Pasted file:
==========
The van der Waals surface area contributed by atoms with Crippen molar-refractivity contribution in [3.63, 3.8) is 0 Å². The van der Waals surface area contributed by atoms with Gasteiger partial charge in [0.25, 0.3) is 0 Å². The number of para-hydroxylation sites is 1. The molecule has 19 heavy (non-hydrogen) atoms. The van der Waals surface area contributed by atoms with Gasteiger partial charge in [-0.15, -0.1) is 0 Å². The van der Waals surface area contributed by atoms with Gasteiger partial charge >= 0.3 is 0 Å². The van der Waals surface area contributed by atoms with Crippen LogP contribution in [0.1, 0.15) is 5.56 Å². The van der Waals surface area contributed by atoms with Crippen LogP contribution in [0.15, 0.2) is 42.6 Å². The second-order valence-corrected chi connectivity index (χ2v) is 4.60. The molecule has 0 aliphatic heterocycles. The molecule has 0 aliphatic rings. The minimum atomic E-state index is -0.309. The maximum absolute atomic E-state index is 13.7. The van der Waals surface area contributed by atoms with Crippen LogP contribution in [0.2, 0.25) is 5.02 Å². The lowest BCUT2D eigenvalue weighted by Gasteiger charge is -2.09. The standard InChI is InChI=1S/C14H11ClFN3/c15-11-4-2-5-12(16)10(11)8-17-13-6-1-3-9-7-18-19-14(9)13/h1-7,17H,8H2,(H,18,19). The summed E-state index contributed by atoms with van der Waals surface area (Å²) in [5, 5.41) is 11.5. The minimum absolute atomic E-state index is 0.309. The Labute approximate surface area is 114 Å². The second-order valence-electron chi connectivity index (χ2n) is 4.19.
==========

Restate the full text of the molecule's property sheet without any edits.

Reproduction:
The van der Waals surface area contributed by atoms with Crippen molar-refractivity contribution in [3.63, 3.8) is 0 Å². The van der Waals surface area contributed by atoms with Gasteiger partial charge in [0.25, 0.3) is 0 Å². The number of para-hydroxylation sites is 1. The molecule has 19 heavy (non-hydrogen) atoms. The van der Waals surface area contributed by atoms with Gasteiger partial charge in [-0.15, -0.1) is 0 Å². The van der Waals surface area contributed by atoms with Gasteiger partial charge >= 0.3 is 0 Å². The van der Waals surface area contributed by atoms with Crippen LogP contribution in [0.1, 0.15) is 5.56 Å². The van der Waals surface area contributed by atoms with Crippen LogP contribution in [0.15, 0.2) is 42.6 Å². The second-order valence-corrected chi connectivity index (χ2v) is 4.60. The molecule has 0 aliphatic heterocycles. The molecule has 0 aliphatic rings. The minimum atomic E-state index is -0.309. The maximum absolute atomic E-state index is 13.7. The van der Waals surface area contributed by atoms with Crippen LogP contribution in [0.2, 0.25) is 5.02 Å². The lowest BCUT2D eigenvalue weighted by Gasteiger charge is -2.09. The standard InChI is InChI=1S/C14H11ClFN3/c15-11-4-2-5-12(16)10(11)8-17-13-6-1-3-9-7-18-19-14(9)13/h1-7,17H,8H2,(H,18,19). The summed E-state index contributed by atoms with van der Waals surface area (Å²) in [5, 5.41) is 11.5. The minimum absolute atomic E-state index is 0.309. The Labute approximate surface area is 114 Å². The second-order valence-electron chi connectivity index (χ2n) is 4.19.